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#6

I have a similar problem, and a simple(-ish) solution. I'm considering making a patch for the inject node (adding a checkbox), or making a fork of it. The idea is that if you want something done every one minute, it does every time the clock passes 0 seconds. Or more accurately: Every time we pass a value in unixtimestamp that is a multiple of the selected delay time.

  • This does not make it a real-time system. It will not fire at EXACTLY the the right time. But will be pretty close.
  • It will not drift. You will get 606024 seconds per day, unless the machine is running so slow it can't fire events that quickly. (Like if the thing you are doing blocks for more than a second.)
  • If you have several timers with the same delay, they will fire as simultaneously as is possible in Javascripts single-threaded nature. And if you have one with 1m delay and one with 1s delay, they will also fire "simultaneously" every minute.

It could be as simple as a checkbox with the label "Synchronized", and some help text.

I already have the code running built-in in another custom node, so the logic already exists. That's the easy part.

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#7

Isn't that what the Interval between times does?

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#8

Can I just reiterate - shoot me down if you think I'm wrong - Node.JS running on a general purpose operating system on a general purpose compute platform, has some externally and internally imposed limitations.

External factors will impact execution timing and internal factors will as well. Especially if you are relying on the single-thread, single-loop default approach of Node.JS and the underlying V8 engine.

Whilst this may be good enough to give you reliable 1 second interval timings, it cannot - I don't think - be guaranteed.

For example, if you were running on - lets say - a Raspberry Pi with a standard SD card as your filing system and the OS needs to page data out to the swap file, you could get a quite noticeable delay in response I think. Again, correct me if I'm wrong, I'm no expert.

At a 1 minute cycle, I don't think you'd likely notice. At a few milliseconds, I think you would notice a lot. I'm just not sure of the reliability of a 1 second cycle.

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#9

@abojolle, what is it that is important in your application? That it runs every second within a defined time period after the 1 second tick (if so then what delay can you tolerate) or that it runs 3600 times an hour, and it wouldn't matter if some of them were a few seconds late, provided there are 3600 in each hour.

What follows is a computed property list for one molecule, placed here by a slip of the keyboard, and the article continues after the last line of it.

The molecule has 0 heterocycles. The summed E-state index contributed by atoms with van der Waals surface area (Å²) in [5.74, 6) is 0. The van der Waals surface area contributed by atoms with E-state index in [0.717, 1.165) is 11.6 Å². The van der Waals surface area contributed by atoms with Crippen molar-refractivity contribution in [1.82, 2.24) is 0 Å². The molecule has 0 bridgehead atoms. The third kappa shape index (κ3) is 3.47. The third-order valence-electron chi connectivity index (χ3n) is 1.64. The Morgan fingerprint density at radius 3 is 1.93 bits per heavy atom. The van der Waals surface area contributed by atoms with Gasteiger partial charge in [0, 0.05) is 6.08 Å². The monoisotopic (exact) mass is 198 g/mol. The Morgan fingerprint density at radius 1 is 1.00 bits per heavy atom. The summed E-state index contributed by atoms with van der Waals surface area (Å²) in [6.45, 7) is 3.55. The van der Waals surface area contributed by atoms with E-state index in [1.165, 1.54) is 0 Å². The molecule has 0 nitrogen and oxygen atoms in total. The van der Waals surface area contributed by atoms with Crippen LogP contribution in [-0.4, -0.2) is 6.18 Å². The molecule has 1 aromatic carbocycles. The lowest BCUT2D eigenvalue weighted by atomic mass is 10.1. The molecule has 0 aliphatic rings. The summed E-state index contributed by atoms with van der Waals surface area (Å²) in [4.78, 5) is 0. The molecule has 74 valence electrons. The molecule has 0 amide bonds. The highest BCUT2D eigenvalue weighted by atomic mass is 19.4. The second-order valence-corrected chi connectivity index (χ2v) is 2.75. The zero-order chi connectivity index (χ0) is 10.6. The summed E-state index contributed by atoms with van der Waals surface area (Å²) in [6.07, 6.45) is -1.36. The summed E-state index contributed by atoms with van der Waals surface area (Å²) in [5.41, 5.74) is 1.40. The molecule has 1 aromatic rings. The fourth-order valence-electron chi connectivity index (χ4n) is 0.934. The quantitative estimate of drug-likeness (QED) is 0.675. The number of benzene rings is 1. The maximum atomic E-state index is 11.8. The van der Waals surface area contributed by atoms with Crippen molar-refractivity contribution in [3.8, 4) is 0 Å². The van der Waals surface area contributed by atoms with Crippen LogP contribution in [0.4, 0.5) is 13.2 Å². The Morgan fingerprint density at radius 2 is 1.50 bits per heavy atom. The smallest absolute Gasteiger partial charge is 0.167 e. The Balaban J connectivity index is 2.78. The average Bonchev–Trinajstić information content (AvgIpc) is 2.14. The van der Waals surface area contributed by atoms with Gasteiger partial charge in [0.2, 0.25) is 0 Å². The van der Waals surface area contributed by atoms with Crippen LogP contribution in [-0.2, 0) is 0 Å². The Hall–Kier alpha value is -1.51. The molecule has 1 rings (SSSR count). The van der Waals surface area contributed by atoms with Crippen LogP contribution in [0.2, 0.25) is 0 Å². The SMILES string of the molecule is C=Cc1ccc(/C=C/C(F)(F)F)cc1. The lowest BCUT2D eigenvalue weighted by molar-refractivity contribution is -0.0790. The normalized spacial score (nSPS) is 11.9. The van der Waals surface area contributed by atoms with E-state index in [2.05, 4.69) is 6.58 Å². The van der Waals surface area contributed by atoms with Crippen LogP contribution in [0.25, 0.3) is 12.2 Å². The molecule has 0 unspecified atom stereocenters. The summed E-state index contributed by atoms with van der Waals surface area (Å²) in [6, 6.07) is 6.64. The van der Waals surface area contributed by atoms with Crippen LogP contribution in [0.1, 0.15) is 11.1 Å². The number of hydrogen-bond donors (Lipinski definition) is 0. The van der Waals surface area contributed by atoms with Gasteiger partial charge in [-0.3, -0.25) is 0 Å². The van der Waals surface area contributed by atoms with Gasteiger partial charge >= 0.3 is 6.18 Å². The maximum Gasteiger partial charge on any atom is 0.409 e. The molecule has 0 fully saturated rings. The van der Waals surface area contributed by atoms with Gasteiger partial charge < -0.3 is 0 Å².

In fact both the above actually the same, it is just the amount of delay you can tolerate that is different.
It might help if you gave more details of your application in case we can see a better solution.

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#10

@myplacedk - as @colin points out (as did I previously) the "Interval Between TImes" option already uses cron which does exactly what you suggest - at the resolution of one minute.

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#11

@Colin I am using those 3600 seconds to indicate every1h how much time my machine has been running & stopped.

The 1h interval is definitely accurate no problem with that, but then when I show up my 2 values, converted back in minute/seconds the total is far from matching 1h.
I also store those values to use them for my daily indicators, and after 24h the total is so far from that 86400.

With the limitations you highlighted due to the Node.js I am thinking the best would be not to do look at it every second but based on my machine start/stop with their date/time.
Every time I have this triggered I will have the duration of this running or stopped time, add it to my counters. Then when my hourly interval comes, adding a last value between now and the last start/stop should give me a sum of 3600 for my 2 counters.

If you have better suggestions I am all ears.

#12

Thanks, I will try this on later and see how accurate it is.

Edit1:I am trying it right now, after 20minutes I have 78 extra seconds. I will let it run for an hour to confirm but that is not very promising.

Edit2:It passed the 1800s mark 110s too early, the 3600s mark 220s too early, and at the end of my one hour the counter was at 3836.
I could see the counter drifting sometimes, while most of the time the pace was regular.

#13

Absolutely the way to do this is to timestamp each sample you get and use that information to calculate running time and so on.